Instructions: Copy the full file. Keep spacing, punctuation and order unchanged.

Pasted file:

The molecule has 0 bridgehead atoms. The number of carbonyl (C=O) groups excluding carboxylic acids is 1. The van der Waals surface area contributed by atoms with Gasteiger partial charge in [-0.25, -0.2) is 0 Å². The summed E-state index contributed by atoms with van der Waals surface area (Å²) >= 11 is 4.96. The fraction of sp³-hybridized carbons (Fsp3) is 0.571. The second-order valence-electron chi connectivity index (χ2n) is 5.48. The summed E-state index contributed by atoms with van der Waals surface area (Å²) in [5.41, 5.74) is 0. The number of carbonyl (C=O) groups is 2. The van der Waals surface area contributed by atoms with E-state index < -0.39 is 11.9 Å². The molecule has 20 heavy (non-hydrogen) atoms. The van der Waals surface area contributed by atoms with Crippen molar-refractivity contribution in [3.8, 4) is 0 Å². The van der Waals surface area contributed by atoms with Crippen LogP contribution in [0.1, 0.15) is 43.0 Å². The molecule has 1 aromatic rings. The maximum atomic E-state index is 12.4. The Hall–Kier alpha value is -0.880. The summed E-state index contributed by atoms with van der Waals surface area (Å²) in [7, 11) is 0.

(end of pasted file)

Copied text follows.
The molecule has 0 bridgehead atoms. The number of carbonyl (C=O) groups excluding carboxylic acids is 1. The van der Waals surface area contributed by atoms with Gasteiger partial charge in [-0.25, -0.2) is 0 Å². The summed E-state index contributed by atoms with van der Waals surface area (Å²) >= 11 is 4.96. The fraction of sp³-hybridized carbons (Fsp3) is 0.571. The second-order valence-electron chi connectivity index (χ2n) is 5.48. The summed E-state index contributed by atoms with van der Waals surface area (Å²) in [5.41, 5.74) is 0. The number of carbonyl (C=O) groups is 2. The van der Waals surface area contributed by atoms with E-state index < -0.39 is 11.9 Å². The molecule has 20 heavy (non-hydrogen) atoms. The van der Waals surface area contributed by atoms with Crippen molar-refractivity contribution in [3.8, 4) is 0 Å². The van der Waals surface area contributed by atoms with Crippen LogP contribution in [0.1, 0.15) is 43.0 Å². The molecule has 1 aromatic rings. The maximum atomic E-state index is 12.4. The Hall–Kier alpha value is -0.880. The summed E-state index contributed by atoms with van der Waals surface area (Å²) in [7, 11) is 0.